Financial Leverage Index
This is an ultimate guide on how to calculate Financial Leverage Index with detailed analysis, interpretation, and example. You will learn how to use its formula to examine a company's capital structure.
Definition - What is Financial Leverage Index?
Financial Leverage Index is a solvency ratio that can help us find out how well a company is using leverage to increase return on its equity.
It basically tells us how effective the firm is in using leverage in its capital structure.
To understand this ratio, we need to understand how leverage affects return on equity for a firm.
To explain this concept, let us talk about a slightly different scenario. Let us assume that you have to purchase a house worth $1,000 which you intend to rent out.
The after-tax cash benefit you will receive through rent is $100. So you get 10% return on your equity ($100 / $1,000).
Now assume that your friend loans you $800 and the interest that you have to pay him amounts to $40. So you need to put in only $200 from your pocket.
Your income comes down by $40 (as you pay interest on the loan you get from your friend) to $60. Now your return on equity becomes 30% ($60 / $200).
So you see that you were able to use leverage as a ‘lever’ to increase the return on equity from 10% to 30%.
That is exactly how leverage helps a firm increase return on shareholder’s equity.
Now that we have understood what Financial Leverage Index signifies, let us look at the formula to calculate it.
Financial Leverage Index = Return on Equity / Return on Assets
This ratio can be easily calculated by taking the return on equity ratio and dividing it by the return on assets ratio.
You can use the following formulas for calculating the ROE and ROA ratios:
You can learn more about how to use the ROE ratio here and how to use the ROA ratio here.
Okay now let’s take a look at a quick example so you can see exactly how to use this ratio to evaluate a firm’s solvency.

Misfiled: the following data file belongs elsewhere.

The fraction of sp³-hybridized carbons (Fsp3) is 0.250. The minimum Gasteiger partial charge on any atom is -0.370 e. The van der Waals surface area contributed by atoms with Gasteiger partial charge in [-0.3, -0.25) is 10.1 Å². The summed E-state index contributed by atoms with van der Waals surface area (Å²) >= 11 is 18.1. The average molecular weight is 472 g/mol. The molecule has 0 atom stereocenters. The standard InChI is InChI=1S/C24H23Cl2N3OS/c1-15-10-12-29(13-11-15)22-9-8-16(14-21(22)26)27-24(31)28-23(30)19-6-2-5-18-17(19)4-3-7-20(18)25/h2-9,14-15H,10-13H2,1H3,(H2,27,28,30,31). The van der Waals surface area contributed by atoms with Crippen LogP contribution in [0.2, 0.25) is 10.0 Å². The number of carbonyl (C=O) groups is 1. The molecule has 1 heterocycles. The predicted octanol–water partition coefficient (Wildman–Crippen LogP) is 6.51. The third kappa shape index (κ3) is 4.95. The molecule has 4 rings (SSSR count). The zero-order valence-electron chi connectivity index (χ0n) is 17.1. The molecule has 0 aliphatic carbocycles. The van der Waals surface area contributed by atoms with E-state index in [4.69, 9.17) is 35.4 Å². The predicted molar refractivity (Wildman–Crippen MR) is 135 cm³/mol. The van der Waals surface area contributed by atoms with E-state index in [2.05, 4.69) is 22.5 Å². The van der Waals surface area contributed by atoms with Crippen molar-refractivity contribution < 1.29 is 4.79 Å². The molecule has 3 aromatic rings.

For instance, you are looking to invest in firm A that has $1,000 of net income. It has $5,000 in total assets and total shareholder’s equity is $2,000.
First we’ll need to find its ROE and ROA ratios, like so:
After having these figures, we simply use our provided formula to calculate the financial leverage index of this company:
So what does the financial leverage index of 2.50 mean? Let’s find out in the next section.
Interpretation & Analysis
Generally speaking, this ratio compares a company’s rate of return on equity to its rate of return on assets.In the example above, the return on equity is significantly higher than the return on assets (by a multiple of 2.5).
This means that equity base is considerably smaller compared to the asset base.
The firm has been able to successfully use leverage to magnify the returns to its shareholders (similar to the example we discussed in the introduction above).
An increasing index indicates that additional debt has been beneficial to the company.
At the same time, if the financial leverage index is decreasing with time, it indicates that the firm has not been able to use leverage to its benefit.
You can get more clarity on the reasons behind this observation by going through the financial statements of the firm.
Cautions & Further Explanation
We have to be careful when dealing with leverage. Leverage increases the variance in expected returns.
The fixed interest payments can become a problem if plans do not work out as expected. Thus, leverage brings along higher risk.
A firm has to be careful in figuring out the optimal leverage limit where the additional risk is commensurate with the possibility of higher returns.